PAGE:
For years, the defiantly uninventive provocateur B.D. Myers has been making the same unoriginal argument that always manages to get him published in places like The Atlantic, as well as a book that makes a trenchant point shared by engineering majors in lit survey courses: celebrated modern authors blow. Whenever someone like Don DeLillo or Cormac McCarthy has the audacity to write a novel, Meyers picks out a few sentences to use them as evidence of ” the decline of American prose since the 1950s.” Seriously: in his widely-read 2002 hand grenade polemic “A Reader’s Manifesto,” he makes this claim after reading a few sentences of a novel by Annie Proulx. Myers emerged in 2010 from his hibernation of irrelevance to crash the party again when he called the prose of Jonathan Franzen’s novel-of-the-moment Freedom “juvenile.” The ultimate point of this diatribe is to explain that modern writers are self-absorbed, myopic, shallow, too focused on their own subjectivity to examine the subjectivities of fictional characters, and that the decline of style can be traced to this desire to look outward instead of inward. Instead, we should be reading the novelists of the 1940s and 1790s – William Godwin, Patrick Hamilton, etc. – because they write “in careful, unaffectedly poetic prose” that is free from authorial intrusion. Attacks on style are always attacks on voice, and what Myers seems to be complaining endlessly about is the need to for authors to inject their own personalities into a language that desires to be combed like an award-winning haircut. When style calls attention to itself, or its author, it becomes “slovenly,” and we need the presence of a critic to tell us which economically-written and precise writing manners we should emulate. Nevermind that the apparent juvenilia of Franzen or the “plodding” nature of Raymond Carver might be interesting in itself, worthy of a more sympathetic analysis with attention to the reasons why such style is produced and continues to affect. It’s easier to mark that territory as a wasteland than to spend any time thinking about the conditions that have produced the apparently aggressive insecurity that has produced it.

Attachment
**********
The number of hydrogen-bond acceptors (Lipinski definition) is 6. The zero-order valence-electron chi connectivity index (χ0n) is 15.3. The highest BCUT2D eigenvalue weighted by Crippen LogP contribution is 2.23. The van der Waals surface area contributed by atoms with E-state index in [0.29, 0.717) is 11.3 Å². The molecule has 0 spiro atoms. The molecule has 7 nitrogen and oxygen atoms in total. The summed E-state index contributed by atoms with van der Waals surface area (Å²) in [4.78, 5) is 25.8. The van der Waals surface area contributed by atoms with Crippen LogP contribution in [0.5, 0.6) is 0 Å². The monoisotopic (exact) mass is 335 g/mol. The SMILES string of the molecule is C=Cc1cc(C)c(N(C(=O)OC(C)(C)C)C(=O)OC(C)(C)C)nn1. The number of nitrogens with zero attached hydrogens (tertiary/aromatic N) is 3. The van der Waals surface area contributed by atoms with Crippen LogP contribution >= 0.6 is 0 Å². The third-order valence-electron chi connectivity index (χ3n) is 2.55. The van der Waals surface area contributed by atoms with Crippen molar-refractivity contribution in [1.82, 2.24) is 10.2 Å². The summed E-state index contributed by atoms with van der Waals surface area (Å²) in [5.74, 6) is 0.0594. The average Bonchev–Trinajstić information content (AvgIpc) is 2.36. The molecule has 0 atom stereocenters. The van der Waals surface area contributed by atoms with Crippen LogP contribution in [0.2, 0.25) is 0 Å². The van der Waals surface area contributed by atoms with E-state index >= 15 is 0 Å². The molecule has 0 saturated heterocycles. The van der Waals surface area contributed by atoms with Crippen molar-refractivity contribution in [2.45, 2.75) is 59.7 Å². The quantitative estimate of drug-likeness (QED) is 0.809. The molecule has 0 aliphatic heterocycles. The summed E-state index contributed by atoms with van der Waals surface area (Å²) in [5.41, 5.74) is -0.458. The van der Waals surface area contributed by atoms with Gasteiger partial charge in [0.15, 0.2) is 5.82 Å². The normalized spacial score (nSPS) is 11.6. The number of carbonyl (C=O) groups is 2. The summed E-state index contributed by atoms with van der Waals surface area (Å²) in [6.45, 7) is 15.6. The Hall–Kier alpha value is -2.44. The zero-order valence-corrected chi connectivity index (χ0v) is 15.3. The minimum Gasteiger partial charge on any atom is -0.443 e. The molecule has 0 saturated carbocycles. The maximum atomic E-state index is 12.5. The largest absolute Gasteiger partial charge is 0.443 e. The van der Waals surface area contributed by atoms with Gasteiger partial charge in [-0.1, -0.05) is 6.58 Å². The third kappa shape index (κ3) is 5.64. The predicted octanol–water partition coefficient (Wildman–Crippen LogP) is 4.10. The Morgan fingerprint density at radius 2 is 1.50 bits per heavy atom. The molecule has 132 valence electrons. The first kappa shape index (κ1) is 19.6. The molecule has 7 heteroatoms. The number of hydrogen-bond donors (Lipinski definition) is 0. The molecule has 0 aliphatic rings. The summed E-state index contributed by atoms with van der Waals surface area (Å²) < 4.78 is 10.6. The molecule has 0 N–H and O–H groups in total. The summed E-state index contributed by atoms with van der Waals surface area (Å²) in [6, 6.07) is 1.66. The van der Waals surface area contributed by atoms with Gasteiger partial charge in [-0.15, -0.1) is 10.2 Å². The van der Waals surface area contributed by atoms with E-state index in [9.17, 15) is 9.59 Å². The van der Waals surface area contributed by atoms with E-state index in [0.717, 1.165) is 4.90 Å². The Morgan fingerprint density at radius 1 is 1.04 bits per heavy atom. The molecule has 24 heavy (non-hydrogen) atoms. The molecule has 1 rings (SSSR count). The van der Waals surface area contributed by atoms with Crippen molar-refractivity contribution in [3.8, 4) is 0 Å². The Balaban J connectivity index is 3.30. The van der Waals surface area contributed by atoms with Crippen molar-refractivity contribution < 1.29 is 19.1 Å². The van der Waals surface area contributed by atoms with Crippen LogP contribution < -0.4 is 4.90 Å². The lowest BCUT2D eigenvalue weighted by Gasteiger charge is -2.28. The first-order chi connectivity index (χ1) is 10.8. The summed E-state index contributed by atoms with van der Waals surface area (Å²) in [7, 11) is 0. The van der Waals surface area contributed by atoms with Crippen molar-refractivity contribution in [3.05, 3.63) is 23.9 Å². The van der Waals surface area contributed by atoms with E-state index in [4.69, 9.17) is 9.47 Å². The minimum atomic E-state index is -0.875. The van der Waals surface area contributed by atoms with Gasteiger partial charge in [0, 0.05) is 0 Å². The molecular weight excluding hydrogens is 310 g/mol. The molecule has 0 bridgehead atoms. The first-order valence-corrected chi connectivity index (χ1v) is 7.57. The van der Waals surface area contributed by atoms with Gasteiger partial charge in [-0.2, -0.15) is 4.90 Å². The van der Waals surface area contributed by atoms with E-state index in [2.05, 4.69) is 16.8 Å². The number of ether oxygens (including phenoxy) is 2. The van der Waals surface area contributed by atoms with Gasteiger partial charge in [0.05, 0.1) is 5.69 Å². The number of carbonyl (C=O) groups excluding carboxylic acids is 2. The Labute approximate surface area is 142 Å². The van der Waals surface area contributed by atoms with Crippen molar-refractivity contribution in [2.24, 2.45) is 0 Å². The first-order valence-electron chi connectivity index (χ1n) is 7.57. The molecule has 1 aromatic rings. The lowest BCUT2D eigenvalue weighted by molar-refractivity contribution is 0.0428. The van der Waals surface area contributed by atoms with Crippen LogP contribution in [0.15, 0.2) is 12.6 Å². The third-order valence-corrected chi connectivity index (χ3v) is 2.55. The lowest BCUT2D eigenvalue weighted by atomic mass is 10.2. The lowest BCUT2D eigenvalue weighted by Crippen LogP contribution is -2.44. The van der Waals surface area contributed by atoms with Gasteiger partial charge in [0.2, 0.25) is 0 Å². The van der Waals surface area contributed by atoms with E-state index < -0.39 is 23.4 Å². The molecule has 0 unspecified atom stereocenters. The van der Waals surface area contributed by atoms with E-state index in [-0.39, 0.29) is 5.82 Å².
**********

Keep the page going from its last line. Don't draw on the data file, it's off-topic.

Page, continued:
It’s arguments like Myers that come to mind when I hear criticisms of Lena Dunham’s argument-starter Girls. I’m not talking about the more blatantly misogynist complaints; I’m referring to more subtly misogynist ones like the things I’ve said when I suggested that the show “wasn’t for me:”
I made arguments about how shallow and unlikable the protagonists were, and how the refusal of Dunham to explore anything outside of her immediate vicinity made it uninteresting and myopic. Until my friend Amy corrected me on Facebook, I was blissfully ignorant that Dunham is the most important and compelling cinematic voice to emerge in the last few years: a writer who has her eyes firmly fixed to her subject (which is often herself), a director who has an unpretentious eye for a city that is often captured in grand visual language, and an actor who is unafraid of her body and of giving the most pivotal dramatic moments to her co-stars. And while Dunham certainly possesses an invasive solipsism, so did Montaigne, and so does Woody Allen, and so did Proust and Frieda Pinto, etc. etc. I’m not saying she’s as good as any of those luminaries, but its not wrong to fit her in their hallowed tradition, and like her for the same reason we liked them. Like Franzen, it’s what makes her interesting rather than what makes her bad.